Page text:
Wednesday, May 18, 2016

Just Another of the Great Capes

So, we started our South Africa sojourn in Cape Town.

And, no, we Galactics are not city people.

I will say that sitting on a bench in the chi-chi Waterfront Mall in Cape Town, watching a swath of the world walk past me, just 36 hours after we completed the passage from South Georgia - that was pretty good as a life-as-hallucigen experience.

But once we'd done that, and taken in the view from Table Mountain, there wasn't too much to keep us.

Luckily, Giselle on Pelagic had told us, way back in Stanley, about Simon's Town.  (And no, not this Pelagic.  This one.)

Simon's Town, she said to us.  That's where you want to be.

After a few days of watching the turds float by on the tide at the Cape Town marina, and not having any place for the boys to run, we were ready.  The trip from Cape Town to Simon's Town is a totally routine day hop of about 60 miles.  Get up at 0400, be more or less awake and away from the dock at 0430, and you're finished well before dinner.

But the trip from Cape Town to Simon's town has an added bonus above most coastal hops.  The route (below) just happens to take you around the Cape of Good Hope.  (What a name!)

Now the Cape of Good Hope isn't the southernmost point in Africa.  That title goes to Cape Agulhas, just a short way down the coast.

But if you compare the two names, you'll quickly see why one gets all the press.

We were on something of a roll.  Only a few months before, Galactic had, improbably enough, been off Cape Horn.

Cape Horn had been a total lark - we weren't going anywhere else but there.  It was just a side trip to see that most famous of all landmarks, and nothing like the traditional experience of rounding the Horn at sea.  But even though it was a lark, we also got a bit of a floggin'.  Three reefs, a staysail, and parted aft lower shrouds.  Lord have mercy.

For this Cape, we were actually going somewhere.  It was legitimately on our way from point A to point B.  But although we had a more businesslike purpose in hand than we had for the Horn, the actual day trip involved was much more tranquilo.

Eric, incapacitated at the Horn ("Grab a bucket!") got his chance to shine this time.
My captain's hat, that physical embodiment of the nearly divine authority that I bear within the confines of our little floating home - that came out for photos in front of the Cape, just as it did at the Horn.
The beast itself
Elias.  He always shines at sea.
So, yeah.  Just another Great Cape.

(And, if you're wondering, I reckon there are five of them: the Horn, Good Hope, and Leeuwin, plus the southernmost points of Tassie and En Zed, whatever they might be called.)


  1. That's the way to double a Great Cape in style ! Mind you it's the hard work getting there first that counts. Well done all four of you. - Cheers from New Zealand Maid

  2. I find you blog and your book a truly honest and insightful look into the world of parenting and adventuring. I look forward to your next book if you decide to write another. Could I ask you to consider writing something more about fear or intangible worry? I found taking my own kids offshore to be harder on deep parts of my soul than I cared to handle and turned to coastal sailing along Australia's East coast. I know you have dealt with worry about the boys but the idea of handling the unknown, of not being able to control most of the aspects of a sailing situation sits less easily with me than it should. How do normal people ready their themselves for adventure and balance the realism needed for proper boat and passage preparation with the Zen required to accept the fare served up by the ocean on a long voyage? Most importantly for someone like me - Can this acquiescence or tolerance be learnt?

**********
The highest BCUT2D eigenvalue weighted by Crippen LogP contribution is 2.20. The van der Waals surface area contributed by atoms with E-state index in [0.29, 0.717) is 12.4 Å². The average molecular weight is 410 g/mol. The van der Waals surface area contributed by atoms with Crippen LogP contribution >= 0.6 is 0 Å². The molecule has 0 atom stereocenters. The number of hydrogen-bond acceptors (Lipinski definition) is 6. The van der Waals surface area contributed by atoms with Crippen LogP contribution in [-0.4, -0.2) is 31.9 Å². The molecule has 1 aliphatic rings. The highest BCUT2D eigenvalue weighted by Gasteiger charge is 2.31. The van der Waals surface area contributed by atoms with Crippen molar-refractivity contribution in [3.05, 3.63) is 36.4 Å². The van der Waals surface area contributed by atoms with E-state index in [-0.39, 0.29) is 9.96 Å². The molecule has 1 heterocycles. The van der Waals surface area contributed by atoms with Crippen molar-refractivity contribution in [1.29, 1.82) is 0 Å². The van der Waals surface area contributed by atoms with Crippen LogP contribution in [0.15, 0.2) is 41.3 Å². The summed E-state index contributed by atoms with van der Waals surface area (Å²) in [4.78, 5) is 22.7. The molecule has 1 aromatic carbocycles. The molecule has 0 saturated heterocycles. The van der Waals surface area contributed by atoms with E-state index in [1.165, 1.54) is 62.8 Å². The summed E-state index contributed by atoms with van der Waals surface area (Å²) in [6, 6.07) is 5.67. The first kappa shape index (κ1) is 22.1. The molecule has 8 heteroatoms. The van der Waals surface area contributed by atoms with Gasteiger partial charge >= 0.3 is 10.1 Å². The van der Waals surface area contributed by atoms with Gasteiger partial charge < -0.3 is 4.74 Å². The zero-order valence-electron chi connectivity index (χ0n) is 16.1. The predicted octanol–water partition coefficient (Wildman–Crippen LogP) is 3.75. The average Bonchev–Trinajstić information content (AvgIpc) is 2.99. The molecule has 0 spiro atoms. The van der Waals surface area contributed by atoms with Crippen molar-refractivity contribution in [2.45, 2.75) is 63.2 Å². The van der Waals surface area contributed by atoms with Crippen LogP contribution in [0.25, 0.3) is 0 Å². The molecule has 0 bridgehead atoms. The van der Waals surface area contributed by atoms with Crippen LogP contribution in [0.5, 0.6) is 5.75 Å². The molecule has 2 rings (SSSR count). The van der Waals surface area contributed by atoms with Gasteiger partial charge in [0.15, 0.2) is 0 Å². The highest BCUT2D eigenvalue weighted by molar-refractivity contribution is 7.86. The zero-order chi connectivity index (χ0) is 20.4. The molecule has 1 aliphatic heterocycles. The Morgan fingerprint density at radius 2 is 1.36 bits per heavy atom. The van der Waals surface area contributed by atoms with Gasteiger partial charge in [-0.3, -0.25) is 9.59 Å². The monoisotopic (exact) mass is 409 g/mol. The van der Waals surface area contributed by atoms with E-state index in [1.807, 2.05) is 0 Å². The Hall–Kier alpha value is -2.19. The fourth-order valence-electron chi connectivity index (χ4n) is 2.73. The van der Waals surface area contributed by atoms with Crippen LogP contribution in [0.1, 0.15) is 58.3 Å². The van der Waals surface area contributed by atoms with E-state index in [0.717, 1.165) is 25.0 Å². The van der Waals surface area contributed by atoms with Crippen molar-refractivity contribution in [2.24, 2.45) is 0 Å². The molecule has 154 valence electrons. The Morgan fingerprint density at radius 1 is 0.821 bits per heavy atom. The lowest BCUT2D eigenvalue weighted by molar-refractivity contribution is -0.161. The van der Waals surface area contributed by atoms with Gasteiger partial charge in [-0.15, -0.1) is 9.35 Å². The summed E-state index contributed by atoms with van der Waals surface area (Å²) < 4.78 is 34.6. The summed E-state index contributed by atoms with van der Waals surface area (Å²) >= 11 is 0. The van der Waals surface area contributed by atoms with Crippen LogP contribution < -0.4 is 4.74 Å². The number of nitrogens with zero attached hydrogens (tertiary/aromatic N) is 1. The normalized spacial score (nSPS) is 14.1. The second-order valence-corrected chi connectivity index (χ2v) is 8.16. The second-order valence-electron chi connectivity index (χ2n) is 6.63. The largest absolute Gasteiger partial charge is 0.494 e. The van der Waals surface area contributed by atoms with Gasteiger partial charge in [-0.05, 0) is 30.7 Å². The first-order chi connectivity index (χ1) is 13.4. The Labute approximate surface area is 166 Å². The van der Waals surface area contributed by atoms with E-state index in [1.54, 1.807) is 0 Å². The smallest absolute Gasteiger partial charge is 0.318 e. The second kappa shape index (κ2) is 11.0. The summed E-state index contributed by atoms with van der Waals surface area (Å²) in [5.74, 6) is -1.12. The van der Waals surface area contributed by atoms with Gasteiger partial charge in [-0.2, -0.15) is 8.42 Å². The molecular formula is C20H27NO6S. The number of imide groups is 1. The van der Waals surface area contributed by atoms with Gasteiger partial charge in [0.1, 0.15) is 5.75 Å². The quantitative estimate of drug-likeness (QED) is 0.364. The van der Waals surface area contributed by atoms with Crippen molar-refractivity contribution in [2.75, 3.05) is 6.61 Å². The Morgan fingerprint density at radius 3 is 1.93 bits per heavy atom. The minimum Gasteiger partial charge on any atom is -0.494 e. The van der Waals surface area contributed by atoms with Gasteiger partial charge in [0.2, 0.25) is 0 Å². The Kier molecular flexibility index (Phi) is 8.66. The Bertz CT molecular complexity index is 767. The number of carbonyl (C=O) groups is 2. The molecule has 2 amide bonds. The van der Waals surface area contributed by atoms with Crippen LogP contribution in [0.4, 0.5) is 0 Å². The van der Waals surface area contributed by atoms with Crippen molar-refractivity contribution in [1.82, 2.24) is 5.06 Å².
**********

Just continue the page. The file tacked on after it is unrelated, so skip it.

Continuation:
On a totally different tangent, I am rereading one of my all time favourite books - Sailor Song - by Ken Kesey. It is wonderfully written and about sea people in Alaska. I revel in the setting and characters and hope that it is not too incorrect about its portrayal of small town Alaskan people.


    Phil Thompson

    1. Hey Phil...Great questions. Big topic. I'll think about writing something about fear and uncertainty...but that sounds like more of a book topic than a blog post!

      As far as learning to handle it, I'm a big believer in incremental learning. Little trips and then a little bigger and then a little bigger. Like Bass Strait after you've done a lot of East Coast day sails, then Coffs to New Cal or Hobart to Nelson. (Though that last one might be a little more on the "big" side!) So much of adventure is learning to deal with uncertainty, and the barriers are overwhelmingly psychological. I think that gradually taking on more and more gives you the practical foundation to confront the psychology.

      hope that's helpful. Mike

  3. Thanks Mike. This Christmas I am getting the boat ready for a trip from Newcastle to Lord Howe. This time without kids - they have grown up anyway.

    Thanks for taking time out to reply and fair winds